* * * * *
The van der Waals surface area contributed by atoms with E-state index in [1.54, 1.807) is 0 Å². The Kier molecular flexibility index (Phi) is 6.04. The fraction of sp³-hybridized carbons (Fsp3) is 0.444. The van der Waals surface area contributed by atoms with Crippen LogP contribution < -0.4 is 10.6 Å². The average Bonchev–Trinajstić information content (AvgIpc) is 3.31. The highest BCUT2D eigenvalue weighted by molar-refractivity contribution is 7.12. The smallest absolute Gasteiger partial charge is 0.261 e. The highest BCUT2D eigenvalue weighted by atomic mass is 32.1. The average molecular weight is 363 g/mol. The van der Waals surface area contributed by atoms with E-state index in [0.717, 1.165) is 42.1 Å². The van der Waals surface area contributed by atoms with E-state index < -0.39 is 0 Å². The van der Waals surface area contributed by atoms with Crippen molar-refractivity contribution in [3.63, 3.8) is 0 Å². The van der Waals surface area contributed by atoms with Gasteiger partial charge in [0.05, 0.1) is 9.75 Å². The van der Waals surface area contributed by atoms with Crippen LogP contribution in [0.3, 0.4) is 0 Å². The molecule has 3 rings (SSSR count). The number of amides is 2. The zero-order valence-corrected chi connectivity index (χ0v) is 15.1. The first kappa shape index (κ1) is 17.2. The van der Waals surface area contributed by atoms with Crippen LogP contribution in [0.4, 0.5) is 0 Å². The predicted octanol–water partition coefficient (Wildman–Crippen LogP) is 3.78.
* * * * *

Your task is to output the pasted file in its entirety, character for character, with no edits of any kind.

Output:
The van der Waals surface area contributed by atoms with E-state index in [1.54, 1.807) is 0 Å². The Kier molecular flexibility index (Phi) is 6.04. The fraction of sp³-hybridized carbons (Fsp3) is 0.444. The van der Waals surface area contributed by atoms with Crippen LogP contribution < -0.4 is 10.6 Å². The average Bonchev–Trinajstić information content (AvgIpc) is 3.31. The highest BCUT2D eigenvalue weighted by molar-refractivity contribution is 7.12. The smallest absolute Gasteiger partial charge is 0.261 e. The highest BCUT2D eigenvalue weighted by atomic mass is 32.1. The average molecular weight is 363 g/mol. The van der Waals surface area contributed by atoms with E-state index in [0.717, 1.165) is 42.1 Å². The van der Waals surface area contributed by atoms with E-state index < -0.39 is 0 Å². The van der Waals surface area contributed by atoms with Crippen molar-refractivity contribution in [3.63, 3.8) is 0 Å². The van der Waals surface area contributed by atoms with Gasteiger partial charge in [0.05, 0.1) is 9.75 Å². The van der Waals surface area contributed by atoms with Crippen LogP contribution in [0.3, 0.4) is 0 Å². The molecule has 3 rings (SSSR count). The number of amides is 2. The zero-order valence-corrected chi connectivity index (χ0v) is 15.1. The first kappa shape index (κ1) is 17.2. The van der Waals surface area contributed by atoms with Crippen LogP contribution in [0.4, 0.5) is 0 Å². The predicted octanol–water partition coefficient (Wildman–Crippen LogP) is 3.78.